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In Acrobat X Essential Training, author Anne-Marie Concepción demonstrates how to create, modify, review, and share PDFs in Adobe Acrobat X Standard or Pro. Starting with a tour of the new panels-based interface, the course covers the basics of the software, such as creating and customizing PDFs, searching, editing text and graphics, and extracting PDF content to use in other programs. Also included are tutorials on creating forms, inserting interactivity and rich media, using the prepress tools, combining PDFs with other types of files to create customized portfolios, and ensuring document security. Exercise files accompany the course.
One of the breakthrough new features in Adobe Reader X is the ability to add a couple of different kinds of comments to a PDF, and then to save your comments to the PDF. Now before Adobe Reader X, in previous versions of Reader, you didn't even have a Save command. You had no commenting tools. All you could do with Reader was look at something, which is perfectly fine. But I guess enough people have complained to Adobe that they would like to at least be able to mark up a PDF without having to buy the full Acrobat program, that they went ahead and said, "You know what? That's a good idea." So you will see, in your toolbar in Reader X, that you have commenting tools at the top.
Then you also have a Comment pane over here on the right. This PDF that I've included in the exercise files already has a couple of comments. The two kinds of comments tools that you have are the Highlighted Text tool, which I used down here. Let me zoom in. I'm going to press Command+Plus or Ctrl+Plus a little bit. And somebody, the reader of this--Anne-Marie, whoever that might be--selected this text with the Highlight text tool and then added the comment, "Shouldn't this be 'one-trick' (with a hyphen)." Who knows if that's right or not? And then, also added a little balloon over here.
If I click it once, you can see the little pop-up appear with the contents of this comment. Now this might be incorrect, but the beauty of the whole thing is that Anne-Marie was able to actually add comments. So in other words, it could just be some random member of this group who downloaded the PDF from the group's web site, and had an issue with something in the content. Instead of having to call out their e-mail program and say, "On the cover, in the second column, at the beginning of the second paragraph, when you say blahdy blah, it should be blahdy blah." They can just add the comment directly to the PDF. That's fantastic.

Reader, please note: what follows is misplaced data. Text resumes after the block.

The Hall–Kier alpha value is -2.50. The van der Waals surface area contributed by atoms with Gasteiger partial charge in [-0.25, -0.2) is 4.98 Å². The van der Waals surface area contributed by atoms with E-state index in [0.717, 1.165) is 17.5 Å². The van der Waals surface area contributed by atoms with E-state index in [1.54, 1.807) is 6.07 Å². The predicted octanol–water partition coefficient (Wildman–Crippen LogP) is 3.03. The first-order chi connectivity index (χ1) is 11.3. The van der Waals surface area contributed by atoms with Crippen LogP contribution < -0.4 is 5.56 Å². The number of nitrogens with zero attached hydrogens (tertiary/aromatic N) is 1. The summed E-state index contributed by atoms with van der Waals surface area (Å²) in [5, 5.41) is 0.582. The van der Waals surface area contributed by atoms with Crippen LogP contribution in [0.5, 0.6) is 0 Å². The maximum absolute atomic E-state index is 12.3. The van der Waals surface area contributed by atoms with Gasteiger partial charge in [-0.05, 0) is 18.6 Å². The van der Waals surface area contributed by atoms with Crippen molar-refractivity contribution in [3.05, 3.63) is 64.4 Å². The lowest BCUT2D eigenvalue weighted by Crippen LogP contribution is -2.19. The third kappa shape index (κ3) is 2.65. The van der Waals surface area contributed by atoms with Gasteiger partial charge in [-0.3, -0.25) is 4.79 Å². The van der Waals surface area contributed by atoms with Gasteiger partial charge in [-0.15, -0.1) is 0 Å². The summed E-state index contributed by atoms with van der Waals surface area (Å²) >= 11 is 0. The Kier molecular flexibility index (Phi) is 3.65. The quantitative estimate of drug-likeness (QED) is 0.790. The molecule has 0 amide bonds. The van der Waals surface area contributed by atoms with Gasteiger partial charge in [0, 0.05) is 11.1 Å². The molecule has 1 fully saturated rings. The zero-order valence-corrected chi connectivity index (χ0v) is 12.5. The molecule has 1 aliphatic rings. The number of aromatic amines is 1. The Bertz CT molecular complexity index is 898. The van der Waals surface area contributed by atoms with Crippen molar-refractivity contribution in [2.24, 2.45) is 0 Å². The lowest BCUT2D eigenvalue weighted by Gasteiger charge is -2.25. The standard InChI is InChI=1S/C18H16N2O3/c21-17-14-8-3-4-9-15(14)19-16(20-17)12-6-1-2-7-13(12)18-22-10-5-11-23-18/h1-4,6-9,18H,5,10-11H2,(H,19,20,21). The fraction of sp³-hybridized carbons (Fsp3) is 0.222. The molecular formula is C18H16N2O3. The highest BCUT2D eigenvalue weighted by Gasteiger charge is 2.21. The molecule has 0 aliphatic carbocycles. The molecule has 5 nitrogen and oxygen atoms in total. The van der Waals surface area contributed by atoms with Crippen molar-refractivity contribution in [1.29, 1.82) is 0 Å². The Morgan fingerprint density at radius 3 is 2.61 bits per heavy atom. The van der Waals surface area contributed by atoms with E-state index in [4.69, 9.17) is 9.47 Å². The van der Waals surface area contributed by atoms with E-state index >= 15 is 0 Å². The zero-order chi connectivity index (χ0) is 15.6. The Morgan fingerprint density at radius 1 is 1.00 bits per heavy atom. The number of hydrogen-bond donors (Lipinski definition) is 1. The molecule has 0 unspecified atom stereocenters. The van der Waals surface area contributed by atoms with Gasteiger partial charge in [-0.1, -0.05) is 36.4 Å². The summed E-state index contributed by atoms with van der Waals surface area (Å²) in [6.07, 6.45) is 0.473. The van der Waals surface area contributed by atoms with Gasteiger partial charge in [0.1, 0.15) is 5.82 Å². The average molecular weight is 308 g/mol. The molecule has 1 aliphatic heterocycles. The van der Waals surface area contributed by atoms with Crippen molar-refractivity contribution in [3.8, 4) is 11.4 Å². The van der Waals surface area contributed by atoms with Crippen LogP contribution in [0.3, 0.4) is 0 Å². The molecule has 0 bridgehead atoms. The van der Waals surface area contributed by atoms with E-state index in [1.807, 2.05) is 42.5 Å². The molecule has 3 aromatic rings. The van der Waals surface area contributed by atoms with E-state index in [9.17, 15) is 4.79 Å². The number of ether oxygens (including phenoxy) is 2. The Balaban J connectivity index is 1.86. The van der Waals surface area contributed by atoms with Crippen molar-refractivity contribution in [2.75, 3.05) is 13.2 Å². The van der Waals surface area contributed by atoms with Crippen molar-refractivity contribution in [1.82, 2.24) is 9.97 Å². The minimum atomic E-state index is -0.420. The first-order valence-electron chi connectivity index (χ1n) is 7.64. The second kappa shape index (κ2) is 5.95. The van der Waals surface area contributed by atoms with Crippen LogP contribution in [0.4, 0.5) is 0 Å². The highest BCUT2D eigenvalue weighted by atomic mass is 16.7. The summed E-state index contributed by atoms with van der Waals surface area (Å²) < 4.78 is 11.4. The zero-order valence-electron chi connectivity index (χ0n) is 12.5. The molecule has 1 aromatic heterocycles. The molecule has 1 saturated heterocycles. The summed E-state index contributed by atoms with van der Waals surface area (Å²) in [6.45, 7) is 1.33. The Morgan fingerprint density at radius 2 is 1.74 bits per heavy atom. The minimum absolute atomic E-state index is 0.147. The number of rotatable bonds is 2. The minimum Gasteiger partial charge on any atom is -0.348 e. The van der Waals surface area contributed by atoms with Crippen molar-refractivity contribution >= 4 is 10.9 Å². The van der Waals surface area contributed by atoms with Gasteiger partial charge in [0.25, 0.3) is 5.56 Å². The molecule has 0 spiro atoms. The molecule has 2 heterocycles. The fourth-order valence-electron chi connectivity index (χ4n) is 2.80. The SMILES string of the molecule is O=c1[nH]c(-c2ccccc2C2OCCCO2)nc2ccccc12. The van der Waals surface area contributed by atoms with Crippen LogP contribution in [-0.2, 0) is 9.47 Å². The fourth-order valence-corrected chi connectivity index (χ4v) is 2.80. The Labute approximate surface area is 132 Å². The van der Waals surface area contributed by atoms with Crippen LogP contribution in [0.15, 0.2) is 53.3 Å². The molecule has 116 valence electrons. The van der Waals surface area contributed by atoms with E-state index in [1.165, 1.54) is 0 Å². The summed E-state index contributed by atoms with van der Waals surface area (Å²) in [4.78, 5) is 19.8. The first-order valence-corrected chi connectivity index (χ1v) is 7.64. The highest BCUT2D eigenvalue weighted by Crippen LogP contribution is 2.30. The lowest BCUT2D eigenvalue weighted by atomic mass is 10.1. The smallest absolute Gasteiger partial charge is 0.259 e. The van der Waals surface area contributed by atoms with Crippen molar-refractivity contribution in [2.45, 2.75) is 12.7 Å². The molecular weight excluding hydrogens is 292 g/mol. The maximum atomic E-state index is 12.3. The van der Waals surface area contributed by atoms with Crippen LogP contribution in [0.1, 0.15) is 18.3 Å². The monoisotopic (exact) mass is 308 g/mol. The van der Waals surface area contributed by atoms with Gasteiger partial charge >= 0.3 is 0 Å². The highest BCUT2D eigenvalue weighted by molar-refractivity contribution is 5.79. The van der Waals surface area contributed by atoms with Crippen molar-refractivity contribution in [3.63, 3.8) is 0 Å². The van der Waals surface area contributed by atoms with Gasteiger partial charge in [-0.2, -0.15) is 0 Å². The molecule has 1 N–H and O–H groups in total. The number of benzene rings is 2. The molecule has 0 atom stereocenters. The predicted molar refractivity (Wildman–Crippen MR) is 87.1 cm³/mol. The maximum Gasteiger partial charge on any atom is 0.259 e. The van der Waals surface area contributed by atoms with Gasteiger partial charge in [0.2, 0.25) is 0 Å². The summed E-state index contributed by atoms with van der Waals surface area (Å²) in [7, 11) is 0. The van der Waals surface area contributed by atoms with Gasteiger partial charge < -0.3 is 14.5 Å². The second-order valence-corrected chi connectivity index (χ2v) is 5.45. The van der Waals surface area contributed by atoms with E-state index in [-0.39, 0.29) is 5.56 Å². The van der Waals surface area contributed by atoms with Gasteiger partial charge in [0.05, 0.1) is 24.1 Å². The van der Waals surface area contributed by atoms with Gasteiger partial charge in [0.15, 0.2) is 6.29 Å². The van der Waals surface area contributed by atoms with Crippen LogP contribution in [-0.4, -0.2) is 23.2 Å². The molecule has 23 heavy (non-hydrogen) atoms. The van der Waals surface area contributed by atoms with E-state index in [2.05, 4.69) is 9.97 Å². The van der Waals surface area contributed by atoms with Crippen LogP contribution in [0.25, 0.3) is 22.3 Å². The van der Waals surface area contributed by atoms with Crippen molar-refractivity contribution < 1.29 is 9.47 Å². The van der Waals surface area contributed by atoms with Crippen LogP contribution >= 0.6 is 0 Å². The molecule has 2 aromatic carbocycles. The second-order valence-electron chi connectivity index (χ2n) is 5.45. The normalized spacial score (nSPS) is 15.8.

Now if you open up the Comment pane on the right, you'll see a list of your comments. You might need a second to refresh. You'll see all the comments listed here. You can actually do a find for comments. If you have a lot of them, you can start typing in like, did she say c3 anywhere. It's like a live filter. So it just shows that one right there. You have a lot of features on the right for finding and sorting. You should watch the chapter on commenting that I did for Acrobat, and because a lot of this stuff that I talk about that happens in Comments List here in Acrobat also applies to the Reader user.
So now I can actually save this document. I can go to File > Save As > PDF. I can call this the newsletter, and then add my initials after it, then send it off to the publisher the newsletter and say, "Hey, I found a few typos," or I could send it to somebody else who needs to review a PDF. I mean it could just be that I'm a client of somebody who is creating a newsletter, and my designer sent it to me, and then I am going to write some comments. I don't have to buy the full-blown Acrobat program anymore in order to add those comments.
Then I might send it to somebody else, like the writer of this article, who would add his own comments. Even if he has Reader, he can go ahead and see my comments, and add his comments, and so on, because now we can all save the comments that we add. It's a great new feature for Reader X.
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